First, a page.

Near-infrared spectroscopy for shark ageing and biology

Rigby, Cassandra L., Foley, William J., and Simpfendorfer, Colin A. (2018) Near-infrared spectroscopy for shark ageing and biology. In: Carrier, Jeffrey C., Heithaus, Michael R., and Simpfendorfer, Colin A., (eds.) Shark Research: emerging technologies and applications for the field and laboratory. Marine Biology Series . CRC Press, Boca Raton, FL, USA, pp. 201-217.

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Abstract

Accurate and reliable age estimates of sharks are important for informing management that will achieve sustainable outcomes for populations. Age is the foundation of many of the essential parameters, such as growth rate and productivity, that are used in demographic analyses and fisheries assessments (Cailliet et al., 2006; Campana, 2001). Here, "sharks" is used as a general term to refer to sharks, rays, and chimaeras, therwise known as chondrichthyans. Traditionally, to estimate age in sharks, growth bands are counted in their hard parts. Vertebrae or dorsal fin spines are primarily used, although caudal thorns have also been found suitable for ageing in a few species of skates (Cailliet, 2015; Goldman et al., 2012; Serra-Pereira et al., 2008). As sharks age, calcified material accumulates in these structures and can produce visible band pairs that, when formation periodicity has been validated, enable age determination (Goldman et al., 2012; see also Chapter 10 in this volume).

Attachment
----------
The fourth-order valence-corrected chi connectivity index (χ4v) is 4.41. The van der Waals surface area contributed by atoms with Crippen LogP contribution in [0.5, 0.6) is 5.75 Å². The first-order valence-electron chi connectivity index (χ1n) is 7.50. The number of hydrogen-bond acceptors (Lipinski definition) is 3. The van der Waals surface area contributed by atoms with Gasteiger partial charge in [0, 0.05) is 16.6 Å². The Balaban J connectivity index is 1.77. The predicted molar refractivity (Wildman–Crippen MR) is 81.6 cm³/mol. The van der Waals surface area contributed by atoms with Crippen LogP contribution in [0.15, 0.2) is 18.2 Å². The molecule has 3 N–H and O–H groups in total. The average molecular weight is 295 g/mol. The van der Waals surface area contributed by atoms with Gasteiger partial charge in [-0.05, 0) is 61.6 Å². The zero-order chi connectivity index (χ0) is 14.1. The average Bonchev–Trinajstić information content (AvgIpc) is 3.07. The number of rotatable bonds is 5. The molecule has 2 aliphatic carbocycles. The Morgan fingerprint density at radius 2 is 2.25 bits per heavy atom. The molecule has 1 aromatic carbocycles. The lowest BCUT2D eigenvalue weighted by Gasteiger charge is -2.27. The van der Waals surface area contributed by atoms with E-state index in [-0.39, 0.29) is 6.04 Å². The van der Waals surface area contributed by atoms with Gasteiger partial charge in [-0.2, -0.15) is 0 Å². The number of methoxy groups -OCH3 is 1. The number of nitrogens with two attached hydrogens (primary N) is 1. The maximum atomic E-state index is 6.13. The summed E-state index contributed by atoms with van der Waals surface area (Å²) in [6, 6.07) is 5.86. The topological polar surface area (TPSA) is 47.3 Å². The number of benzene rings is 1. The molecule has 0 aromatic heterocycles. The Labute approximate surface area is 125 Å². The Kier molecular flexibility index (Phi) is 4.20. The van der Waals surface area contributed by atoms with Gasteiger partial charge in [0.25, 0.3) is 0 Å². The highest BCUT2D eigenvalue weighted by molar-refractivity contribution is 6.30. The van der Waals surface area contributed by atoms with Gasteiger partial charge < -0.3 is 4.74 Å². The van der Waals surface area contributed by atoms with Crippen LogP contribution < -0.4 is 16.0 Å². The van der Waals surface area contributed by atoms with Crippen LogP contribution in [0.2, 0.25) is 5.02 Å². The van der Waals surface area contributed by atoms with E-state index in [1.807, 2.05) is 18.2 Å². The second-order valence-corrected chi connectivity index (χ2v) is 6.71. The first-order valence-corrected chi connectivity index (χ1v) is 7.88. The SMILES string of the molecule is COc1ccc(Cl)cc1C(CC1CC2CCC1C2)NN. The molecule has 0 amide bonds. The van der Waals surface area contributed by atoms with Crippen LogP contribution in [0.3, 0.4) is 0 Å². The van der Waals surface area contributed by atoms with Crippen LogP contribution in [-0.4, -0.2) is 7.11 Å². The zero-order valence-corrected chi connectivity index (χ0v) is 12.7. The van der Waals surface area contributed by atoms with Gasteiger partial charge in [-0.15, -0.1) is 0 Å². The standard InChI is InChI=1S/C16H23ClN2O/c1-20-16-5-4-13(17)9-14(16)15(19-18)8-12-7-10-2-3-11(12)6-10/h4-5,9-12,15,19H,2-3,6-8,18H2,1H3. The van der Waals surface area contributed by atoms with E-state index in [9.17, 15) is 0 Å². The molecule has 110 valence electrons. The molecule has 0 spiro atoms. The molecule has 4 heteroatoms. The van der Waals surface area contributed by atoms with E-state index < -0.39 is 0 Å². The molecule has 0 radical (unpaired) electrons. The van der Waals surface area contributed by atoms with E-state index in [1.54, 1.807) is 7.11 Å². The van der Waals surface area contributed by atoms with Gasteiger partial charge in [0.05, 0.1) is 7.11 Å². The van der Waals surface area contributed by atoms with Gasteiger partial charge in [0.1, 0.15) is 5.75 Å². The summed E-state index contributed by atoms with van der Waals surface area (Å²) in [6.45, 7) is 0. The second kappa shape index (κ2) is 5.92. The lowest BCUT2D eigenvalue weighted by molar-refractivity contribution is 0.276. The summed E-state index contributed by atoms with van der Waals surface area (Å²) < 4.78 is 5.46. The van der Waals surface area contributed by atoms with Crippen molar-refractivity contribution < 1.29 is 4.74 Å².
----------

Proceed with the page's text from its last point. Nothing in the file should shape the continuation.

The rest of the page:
Counting these band pairs requires experience and time to achieve consistent results, and repeated reads are necessary to ensure precision of the counts (Cailliet et al., 2006). It also can require time-consuming preparation, such as sectioning of the structures and enhancement with stains to improve clarity and readability of the band pairs (Irvine et al., 2006b; Matta et al., 2017). In addition, this approach normally requires the lethal removal of the structures used for ageing from an individual. Given the vulnerability of many shark species to exploitation (Dulvy et al., 2014), nonlethal methods for ageing would be beneficial. These issues prompted investigation of near-infrared spectroscopy (NIRS) as a complementary approach to shark ageing. Although NIRS requires traditional band counts of some age structures, it can greatly reduce the time taken to estimate age from a structure and has the potential to be nonlethal (Rigby et al., 2014, 2016b). This chapter reviews how NIRS works and the application and considerations for use of NIRS in shark ageing.

Item ID: 55729
Item Type: Book Chapter (Research - B1)
ISBN: 978-1-1380-3292-7
Date Deposited: 23 Oct 2018 00:57
FoR Codes: 06 BIOLOGICAL SCIENCES > 0602 Ecology > 060205 Marine and Estuarine Ecology (incl Marine Ichthyology) @ 100%
SEO Codes: 96 ENVIRONMENT > 9608 Flora, Fauna and Biodiversity > 960808 Marine Flora, Fauna and Biodiversity @ 100%
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